Kern Family Farm has built a thriving business while maintaining their vision and energy rooted in and devoted to community. This winter Sue and Hansel Kern presented their farm’s journey at our Farm Finance Expo and in an interview with FarmLink, reflecting on what it’s taken to create Kern Family Farm on a mountainside near North Fork, California. Their goal is to achieve a level of financial success that will allow them to pass a strong business on to their children; a family farm now actively supported by FarmLink’s lending.
The Kerns started with raw land nearly 20 years ago, off the electrical grid, with no option to connect to it. They faced the challenge of producing their own power, drilling their own well, and pumping water with their solar arrays. “We are trying to do it as ecologically as you can,” Hansel explained. “One thing we always kind of used as our, you know, excuse for not making a profit, was that we were building infrastructure.”
They’ve been building the mountainside farm step-by-step, and terrace by terrace.
starting with one 30 by 100 foot field. Today the certified organic farm operates two acres of row crops on about 40 terraces, has a four-acre dryland hay field, and seven hoop houses that are 2000 square feet each, growing salad greens year-round.
In North Fork, the farm has an important presence, supporting and engaging the community with their volunteerism and entrepreneurship. Since their adult son Aaron Kern was in second grade Hansel has donated one day per week to building, cultivating, and teaching in the school garden. It’s inspired hundreds of children and influenced how they eat. Now Aaron is taking the lead in refining the farm’s agronomic practices.
Fifteen years ago they started a farm store, the Gnarly Carrot, as an unstaffed honor system in a basement. After a successful $32,000 Indiegogo campaign, they rebuilt North Fork’s most run-down retail building into an attractive storefront that opened in April 2016. The Kerns’ daughter, Rebecca Kern, manages the store which is focused on selling locally sourced goods, mostly organic produce, to support the local economy, as explained on their website.
Over a 15-month period, FarmLink worked with the Kerns to secure a loan to consolidate the debt they had accumulated while establishing the farm, improve their financial situation, and build the foundation for long-term success. Both Rebecca and Aaron want to stay in the family business. Since transitioning from a career as a stone mason in central California, Hansel, in part with Sue’s off-farm income, slowly built the family farm business, but at a cost.
Hansel quipped, “We didn’t go to someone originally and say, ‘We need to spend a quarter million dollars building this farm.’” Now Sue and Hansel look back with gratitude and acknowledgement of key lessons learned along the way. As they developed their farm and home off the grid, Hansel bought infrastructure and equipment when he found great deals, not necessarily when they had the cash to do so. Sue reflected that, “We hadn’t done the thing about writing a business plan first, getting a loan for the infrastructure, and then paying back the loan. So we went forward,” and Hansel added, “and then a little bit in reverse.”
When they approached FarmLink the Kerns’ financial goal was to consolidate debt. Over the years they had taken advantage of interest-free credit card offers, and rotated from one to another. Ultimately, however, it could not be sustained. Sue explained, “I thought because I had a regular income that it would be enough to qualify for the loan. And when we found out that Farmlink really wanted us to have the business be able to pay back the loan, as opposed to my income, we got denied. And to me, it was kind of devastating.” She added, “But they worked it through with us to have the store start to pay more and more of the bills.”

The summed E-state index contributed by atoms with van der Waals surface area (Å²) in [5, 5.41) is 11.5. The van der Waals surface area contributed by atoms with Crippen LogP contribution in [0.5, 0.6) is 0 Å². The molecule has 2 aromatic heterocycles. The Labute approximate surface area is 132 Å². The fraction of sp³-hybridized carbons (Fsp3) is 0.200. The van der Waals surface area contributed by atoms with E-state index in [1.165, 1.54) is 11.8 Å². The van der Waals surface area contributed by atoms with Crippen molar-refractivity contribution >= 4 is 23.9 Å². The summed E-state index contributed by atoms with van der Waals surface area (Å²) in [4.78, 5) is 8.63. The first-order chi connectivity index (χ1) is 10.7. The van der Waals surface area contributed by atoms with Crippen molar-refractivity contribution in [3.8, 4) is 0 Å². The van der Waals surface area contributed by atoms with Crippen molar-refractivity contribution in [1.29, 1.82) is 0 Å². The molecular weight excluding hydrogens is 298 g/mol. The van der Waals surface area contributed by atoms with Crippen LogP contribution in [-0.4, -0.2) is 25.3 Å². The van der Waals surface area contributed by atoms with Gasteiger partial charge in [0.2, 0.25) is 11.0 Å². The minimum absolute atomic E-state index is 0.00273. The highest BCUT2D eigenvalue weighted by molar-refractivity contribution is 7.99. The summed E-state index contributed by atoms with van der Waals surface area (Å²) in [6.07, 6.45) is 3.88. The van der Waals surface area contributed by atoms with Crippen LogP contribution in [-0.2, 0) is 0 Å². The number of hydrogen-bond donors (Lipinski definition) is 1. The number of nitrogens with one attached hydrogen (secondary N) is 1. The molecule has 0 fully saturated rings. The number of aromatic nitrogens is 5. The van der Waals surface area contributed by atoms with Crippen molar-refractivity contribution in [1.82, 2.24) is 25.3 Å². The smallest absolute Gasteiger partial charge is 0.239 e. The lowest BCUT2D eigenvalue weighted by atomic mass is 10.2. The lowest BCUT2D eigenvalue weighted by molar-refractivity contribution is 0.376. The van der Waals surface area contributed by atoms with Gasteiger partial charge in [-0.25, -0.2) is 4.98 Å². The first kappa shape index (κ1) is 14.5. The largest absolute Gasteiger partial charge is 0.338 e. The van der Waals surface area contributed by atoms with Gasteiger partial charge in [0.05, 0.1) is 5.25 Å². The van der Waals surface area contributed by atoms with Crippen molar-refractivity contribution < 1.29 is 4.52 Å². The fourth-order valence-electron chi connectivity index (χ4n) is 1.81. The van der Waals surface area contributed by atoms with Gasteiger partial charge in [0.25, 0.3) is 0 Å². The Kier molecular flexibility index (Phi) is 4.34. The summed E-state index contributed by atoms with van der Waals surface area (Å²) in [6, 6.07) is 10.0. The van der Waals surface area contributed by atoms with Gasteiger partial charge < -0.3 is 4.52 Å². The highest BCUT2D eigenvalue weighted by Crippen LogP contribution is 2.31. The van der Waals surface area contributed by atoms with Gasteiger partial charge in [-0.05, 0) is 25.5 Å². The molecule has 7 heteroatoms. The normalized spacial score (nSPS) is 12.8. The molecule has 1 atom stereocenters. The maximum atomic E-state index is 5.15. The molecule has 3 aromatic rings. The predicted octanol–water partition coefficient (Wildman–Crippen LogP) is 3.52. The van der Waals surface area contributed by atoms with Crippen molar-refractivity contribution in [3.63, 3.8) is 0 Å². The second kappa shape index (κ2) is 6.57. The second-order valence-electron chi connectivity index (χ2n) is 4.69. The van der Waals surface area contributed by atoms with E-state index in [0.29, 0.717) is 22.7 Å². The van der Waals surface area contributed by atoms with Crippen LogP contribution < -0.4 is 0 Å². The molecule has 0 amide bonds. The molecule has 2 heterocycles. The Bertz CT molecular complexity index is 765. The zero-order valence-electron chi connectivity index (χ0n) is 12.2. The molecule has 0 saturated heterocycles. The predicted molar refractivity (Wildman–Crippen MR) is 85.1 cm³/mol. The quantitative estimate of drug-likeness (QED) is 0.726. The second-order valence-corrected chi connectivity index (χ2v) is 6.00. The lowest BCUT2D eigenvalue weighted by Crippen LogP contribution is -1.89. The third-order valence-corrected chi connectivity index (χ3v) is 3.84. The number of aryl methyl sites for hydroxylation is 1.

“It was not really the normal (laughs) way of going about getting a loan,” said Hansel. “FarmLink helped us get all the paperwork together. But then they looked at the bottom line and it was the fact that our business, the farm and the store, weren’t actually paying the bills. They did a really good job of holding our hand as far as getting the things done that we needed to get done.” Sue added, “We had to basically stop spending more than we had.”
Their journey to manage the debt had taken several turns. “We tried a couple of other avenues first. Our own credit union. Our own banks. I mean, we got turned down quickly,” explained Hansel, “Farmlink had the patience, I think that’s the biggest value to me…I observed that they were pulling for us, you know, all the way. And they were like, ‘Man, we’re gonna help you understand what it will take to get this loan.’”
Sue and Hansel explained that by working with FarmLink, they’ve become more professional about their business plan, and their daughter Rebecca is now doing all the books including consistent profit and loss statements. They’re tracking sales in a more timely manner, and working toward one day starting a certified dairy to be able to sell their farmstead cheese.
Today the Kerns report that the store more than tripled its gross sales from their starting point, now exceeding $300,000. The farm’s production is up 30% due to Aaron’s work with no-till practices and intensive plantings. Hansel relishes in sharing the family’s progress. He says that Aaron has already become a better farmer than he ever was, and Rebecca has become a great bookkeeper. “We’re blessed to be a true family farm,” he says.
The Kerns can now envision their long-term financial picture for the farm and retail business. “It’s starting to seem like the farm and the store are making a profit to the point where both of our kids could eventually make a living out of it,” said Sue.